Lauren Schenke

Your Partner in Real Estate


Mortgage Relief

The Skinny on the Mortgage Settlement

Here’s some great links to some articles around the web for the latest on the government’s mortgage settlement.

Housing Settlement Details Filed in Court – CNN

$25B Foreclosure Settlement Filed in Court –

US Files $25B Settlement With Banks on Mortgage Abuses – MSNBC

Rage Grows Over Mortgage Deal – CNN

Sacramento Real Estate Attorney Steve Beede Talks About Mortgage Settlement


FHA Strealime Re-Fi’s Just Got Better!

Yesterday brought us some good news for some homeowners who would love to refinance to the current low rates, but haven’t been able to since they are  underwater! HUD, or the US Department of Housing and Urban Development, announced that they have agreed to make FHA Streamline Refinance opportunities more affordable beginning June 11, 2012 for homeowners who last purchased or refinanced their home prior to May 31, 2009. Both the Upfront Mortgage Insurance Premium (MIP) and the annual premium will decrease significantly over current rates! If you have an FHA loan, you may qualify to refinance your mortgage and save hundreds of dollars per month, EVEN if your home is underwater!


  • Mortgage must be FHA, not conventional (ie, you probably put 3.5% down when you bought your house)
  • Mortgage must have been originated prior to 5/31/09, or last refinanced prior to 5/31/09.
  • Borrower must be current on their mortgage payments

Call your lender for details to see if you qualify! I have great recommendations for Sacramento area mortgage lenders on my “vendors” page! Good luck!

HUD Press Release

Short Sales & Valid Hardships…

A common misconception is that anyone at all can qualify for a short sale and not have a valid reason for it, while the truth is that this is most likely the exception to the norm. Although you may know someone who had their short sale request accepted with no apparent reason or hardship, I would have to argue that 99% of successful short sales have what is called a “valid hardship”. A valid hardship is a valid and tangible reason why a homeowner cannot make their mortgage payments anymore. These would include but are not limited to the following:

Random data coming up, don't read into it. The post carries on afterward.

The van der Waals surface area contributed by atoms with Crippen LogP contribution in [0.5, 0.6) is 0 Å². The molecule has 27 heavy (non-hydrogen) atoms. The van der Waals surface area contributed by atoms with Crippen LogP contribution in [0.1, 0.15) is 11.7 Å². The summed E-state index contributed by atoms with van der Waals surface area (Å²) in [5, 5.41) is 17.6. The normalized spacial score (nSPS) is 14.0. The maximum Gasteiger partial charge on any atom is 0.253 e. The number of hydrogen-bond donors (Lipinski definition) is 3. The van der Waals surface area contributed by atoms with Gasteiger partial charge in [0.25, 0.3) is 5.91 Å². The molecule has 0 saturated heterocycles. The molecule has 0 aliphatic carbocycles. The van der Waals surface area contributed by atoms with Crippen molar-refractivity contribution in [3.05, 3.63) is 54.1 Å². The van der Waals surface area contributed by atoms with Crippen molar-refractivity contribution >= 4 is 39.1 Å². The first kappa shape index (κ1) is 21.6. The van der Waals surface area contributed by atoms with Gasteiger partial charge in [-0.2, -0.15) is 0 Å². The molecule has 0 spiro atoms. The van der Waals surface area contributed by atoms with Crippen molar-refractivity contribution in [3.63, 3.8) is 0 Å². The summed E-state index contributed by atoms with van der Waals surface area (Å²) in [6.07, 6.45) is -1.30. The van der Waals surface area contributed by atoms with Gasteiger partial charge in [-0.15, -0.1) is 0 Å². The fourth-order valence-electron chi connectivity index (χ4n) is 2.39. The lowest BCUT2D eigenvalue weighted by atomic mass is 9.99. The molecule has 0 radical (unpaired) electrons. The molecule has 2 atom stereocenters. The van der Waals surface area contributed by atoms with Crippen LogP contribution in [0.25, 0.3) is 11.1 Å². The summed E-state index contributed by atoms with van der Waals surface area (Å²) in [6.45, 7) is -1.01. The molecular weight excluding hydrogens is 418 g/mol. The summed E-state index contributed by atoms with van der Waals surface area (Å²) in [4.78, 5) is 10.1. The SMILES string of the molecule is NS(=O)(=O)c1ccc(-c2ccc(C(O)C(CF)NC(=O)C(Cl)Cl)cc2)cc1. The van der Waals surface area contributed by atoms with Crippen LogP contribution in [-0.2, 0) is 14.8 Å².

• Job loss (Unemployment)
  • Change in employment causing decrease in earned income (Underemployment)
  • Divorce or legal separation
  • Death of borrower or one of main income earners
  • Medical illness causing extreme hardship due to excessive bills
  • Long term disability
  • Relocation of job far enough away that homeowner cannot commute
  • Business failure

Simply not wanting to keep a home that is now underwater is not a valid hardship, or an accepted reason, for a bank or lender to agree to a short sale request. Also, if one of the above situations does not create enough of a hardship, the bank may also not agree to the short sale. If an individual earning a $200K per year salary is getting a divorce and has a $1,000 per month mortgage payment, the bank or lender will very well come back and let that homeowner know that they should cut down on their vacation and shoe shopping habit and continue to pay their mortgage….because they can definitely afford to do so.

The Invasive Short Sale Application

A short sale is a very invasive process, and the lender will require piles of personal information to be submitted with the short sale application. Upon hearing these requests, a homeowner may decide to not provide this information and choose to walk away from their home instead. Going through this process is typically lengthy, frustrating, and ultimately a huge test of one’s patience. In addition to the listing agreement & purchase offer, some of the documents a lender will ask for as part of the short sale process will include, but are not limited to the following:

  • Pay stubs for the past 2-3 months
  • Income statements for Social Security, disability, pension, unemployment, rental property leases, etc if applicable
  • Bank statements for the past 2-3 months
  • W-2 statements for the past 2 years
  • Tax returns & attached tax schedules for the prior 2 years
  • Hardship letter describing current situation
  • Death certificate, copy of Trust, or other legal documents
  • Financial worksheet where you outline your monthly income and expenses – including utilities, grocery bills, gas, etc, etc, etc.
  • You may also be asked for a breakout of your assets and liabilities, including the amount you have in any savings accounts, CDs, stocks/bonds, retirement accounts, and personal property. An asset rich individual may not be approved for a short sale because they can afford to keep their home, but are simply choosing NOT to.
  • Estimated HUD statement from your Escrow Company outlining the net income the bank will receive after commissions and taxes, escrow & title, etc are paid
  • Check with your bank or lender to see what additional information they may ask you for!

Consult a Real Estate Attorney, a CPA, and a Realtor